Stating that Mumbai police is targeting them in the TRP scam, Republic Network has said that though their name was not in the FIR, they have been named as an accused. The Mumbai police, for its part, has said that while the TV channel was not named in the FIR, it cropped up during investigation. What does the law say about this?
What is an FIR?
FIR or First Information Report is literally the first information of a cognisable offence – as against a non-cognisable or minor offence where an NC is registered and not an FIR — that is received by a police officer who puts it down in written format. The FIR is filed under Section 154 of the Code of Criminal Procedure that stands for ‘Information in cognizable cases’. It reads, “ Every information relating to the commission of a cognizable offence, if given orally to an officer in charge of a police station, shall be reduced to writing by him or under his direction, and be read over to the informant; and every such information, whether given in writing or reduced to writing as aforesaid, shall be signed by the person giving it, and the substance thereof shall be entered in a book to be kept by such officer in such form as the state government may prescribe in this behalf.”
What is the next step after an FIR is registered?
Once an FIR is registered on the basis of a complaint given by someone, the police then begins to investigate the complaint and verify the allegations in the complaint by finding evidence to that effect. The police could either find the allegations genuine and proceed to gather evidence and file a chargesheet against people who have allegedly committed a crime. It can, however, also happen that the police find no evidence to substantiate allegations given by the complainant and ‘summarise the case’ which means closing the case.
Should the FIR have names of the all the accused that the police finds involved in a crime?
No. Since FIR is just the first information, it will only have the names of people mentioned by the complainant. The investigation may lead the police to conclude that the allegations are false, that the allegations are correct, or that more people are involved in a particular crime who the complainant may have not known. For example, in cases of robbery, apart from the person arrested from the spot, the police may later also arrest the person who bought stolen goods. That person’s name, though not mentioned in the FIR, would be there in the chargesheet. In fact, there have been cases where a person who is the complainant in the FIR turns out to be charged as an accused. For example, in the 2009 murder of Beena Dedhia at Dadar in Mumbai, her husband Jatin was the complainant but the police during the course of investigatopm found that it was him who planned the crime. Eventually, in the chargesheet, he was named as an accused although he was a complainant in the FIR. 📣 Follow Express Explained on Telegram
So does the chargesheet indicate the findings of the police investigation?
Yes, what the police find during investigation is mentioned in the chargesheet. The police have to substantiate everything they mention in the chargesheet with evidence in the time period mentioned by law. In cases where the punishment awarded is more than 10 years, a chargesheet has to be filed within 90 days of the arrest. Different laws have different time periods for filing of the chargesheet.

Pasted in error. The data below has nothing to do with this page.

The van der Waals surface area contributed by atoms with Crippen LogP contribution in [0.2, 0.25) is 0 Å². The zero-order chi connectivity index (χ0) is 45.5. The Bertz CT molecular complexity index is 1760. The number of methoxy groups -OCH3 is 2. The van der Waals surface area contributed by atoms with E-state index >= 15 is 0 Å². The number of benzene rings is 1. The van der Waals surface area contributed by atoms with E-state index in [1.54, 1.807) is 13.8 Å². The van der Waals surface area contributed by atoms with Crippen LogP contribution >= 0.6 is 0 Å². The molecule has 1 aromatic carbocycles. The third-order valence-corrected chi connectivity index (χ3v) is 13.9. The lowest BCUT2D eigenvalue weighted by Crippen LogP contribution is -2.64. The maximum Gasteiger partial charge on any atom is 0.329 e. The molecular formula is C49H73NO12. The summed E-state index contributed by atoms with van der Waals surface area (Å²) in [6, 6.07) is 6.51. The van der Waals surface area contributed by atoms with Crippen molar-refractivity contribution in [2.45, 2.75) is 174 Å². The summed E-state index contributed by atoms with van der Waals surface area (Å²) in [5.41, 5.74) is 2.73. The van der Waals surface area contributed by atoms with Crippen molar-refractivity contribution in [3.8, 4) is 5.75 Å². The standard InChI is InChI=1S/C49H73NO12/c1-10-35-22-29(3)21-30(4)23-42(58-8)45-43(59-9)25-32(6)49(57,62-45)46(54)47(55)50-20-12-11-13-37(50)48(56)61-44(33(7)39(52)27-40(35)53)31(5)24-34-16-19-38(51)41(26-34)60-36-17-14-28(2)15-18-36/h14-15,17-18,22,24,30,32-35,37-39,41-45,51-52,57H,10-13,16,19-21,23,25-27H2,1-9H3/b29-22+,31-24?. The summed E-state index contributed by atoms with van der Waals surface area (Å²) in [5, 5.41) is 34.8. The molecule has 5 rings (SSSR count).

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What happens after the chargesheet ?
The trial in the cases in a court of law goes ahead on the basis of the chargesheet, which is also provided to the defence lawyers of the accused. If the court finds the evidence too flimsy, it may not frame charges in the case and discharge the accused persons. There have been cases like the 2008 Aarushi Talwar-Hemraj murder case where even though the investigating agency filed a closure report in the case, the CBI court took their closure report as chargesheet after it said it had enough evidence to charge the parents of murder in the case.
What happens if the police investigations conclude that the complaint in the FIR is not true ?
In that case, the police can file a ‘closure report’ under Section 169 of the CrPC, which stands for ‘Release of accused when evidence deficient.’ states, “If, upon an investigation… it appears to the officer in charge of the police station that there is not sufficient evidence or reasonable ground of suspicion to justify the forwarding of the accused to a Magistrate, such officer shall, if such person is in custody, release him on his executing a bond, with or without sureties…”
What are the types of closure reports? What do they stand for?
There are three types of closure reports: A summary, B summary and C summary. A summary stands for cases where the police do not have enough evidence to charge an accused. It could be reopened if the police find more evidence. ‘B Summary’ is where the police find that the complaint is ‘maliciously false’ and that the complainant lied about charges against an accused. In such cases, the accused can be acquitted and the police could choose to file an FIR against the complainant for giving false complaint. ‘C summary’ is when the case is neither true nor false and was filed due to a ‘mistake in law’. For example, a person approaches the police saying his bike was stolen after he could not find it at the place where he had parked it. An FIR is registered in the case. A day later he comes to know that his brother had taken it away and finds the bike, he approaches the police and informs them about the confusion. In this case, the FIR registered is filed under “C summary”.
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